March 11, 2009

Press Contact: Wendy Levy
(415) 558-2170


Internationally recognized public media lab in San Francisco helps
award-winning documentary producers create interactive social justice

San Francisco, CA. Eight documentary teams have been selected to develop interactive Web, mobile, multimedia, and game projects at the Producers Institute for New Media Technologies at the Bay Area Video Coalition (BAVC) in San Francisco from May 29 - June 7.

selected for 2009 include stories from local, national, and
international producers on a wide range of social justice topics
including racism and apartheid, public health and the environment,
human rights, and the global food crisis:

Alejandro de Onis

In the documentary "American Meat", producer (Alejandro de Onis) and
director (Graham Meriwether) explore the impact of the recent economic
downturn on industrial agriculture, and how one farmer in Virginia,
Joel Salatin, is leading a small but growing group of farmers who are
looking to expand the influence of local small-scale farms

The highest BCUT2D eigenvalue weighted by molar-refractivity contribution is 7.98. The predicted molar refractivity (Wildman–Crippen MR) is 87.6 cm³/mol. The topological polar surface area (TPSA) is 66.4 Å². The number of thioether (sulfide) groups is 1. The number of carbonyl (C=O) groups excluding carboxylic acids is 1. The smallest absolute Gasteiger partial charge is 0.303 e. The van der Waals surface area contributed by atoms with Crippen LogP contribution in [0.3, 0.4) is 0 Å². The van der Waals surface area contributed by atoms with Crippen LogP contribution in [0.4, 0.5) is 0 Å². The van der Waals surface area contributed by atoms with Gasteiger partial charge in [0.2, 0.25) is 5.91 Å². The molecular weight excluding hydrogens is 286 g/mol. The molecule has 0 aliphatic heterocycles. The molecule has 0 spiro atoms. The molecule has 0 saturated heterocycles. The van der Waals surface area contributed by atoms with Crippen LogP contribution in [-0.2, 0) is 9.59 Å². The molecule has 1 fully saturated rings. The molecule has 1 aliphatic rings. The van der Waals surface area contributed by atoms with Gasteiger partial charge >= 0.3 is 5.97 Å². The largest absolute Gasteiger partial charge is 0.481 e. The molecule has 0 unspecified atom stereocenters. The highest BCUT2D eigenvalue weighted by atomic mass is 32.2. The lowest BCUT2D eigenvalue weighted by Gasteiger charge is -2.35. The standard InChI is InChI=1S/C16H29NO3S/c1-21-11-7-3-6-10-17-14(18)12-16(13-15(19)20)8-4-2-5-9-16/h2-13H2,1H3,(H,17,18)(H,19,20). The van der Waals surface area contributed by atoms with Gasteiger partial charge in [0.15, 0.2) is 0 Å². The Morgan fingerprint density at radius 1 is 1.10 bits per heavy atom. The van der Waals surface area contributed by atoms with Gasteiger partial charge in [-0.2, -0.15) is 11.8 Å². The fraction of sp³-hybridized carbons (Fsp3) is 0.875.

Marc Boothe

Elders Project" is a major cross-media project that will engage
intergenerational participants using a combination of photography, oral
history, video, spoken word, text and interactive digital platforms to
document and preserve the untold stories of the first generation of
African-Caribbean settlers who came to Britain in the early 50's. The
Elders Project will provide a voice to under-represented young people
and elders both in the UK and the US, engaging new, transitional
audiences with innovative ways to tell their stories. The project will
create both live physical and virtual spaces where participants can
experience and create content through a remix in the tradition of ‘call
and response' in a unique cultural mashup. Through a partnership with
the Tate Modern, this ambitious project will incorporate a major
photographic exhibition, a social networking platform and content
management tools. Marc Boothe is the Executive Director of B3 Media,
one of the UK's leading creative hubs for emerging black and minority
ethnic artists and producers.

Corey Tong

social, cultural, linguistic, generational and national borders,
is a multi-media, multi-platform, global channel and web portal - an
intimate digital storytelling forum by, for and about international
LGBT culture. G.COM will include professionally produced original
content, including a documentary series featuring international news,
social justice and public interest stories from global LGBT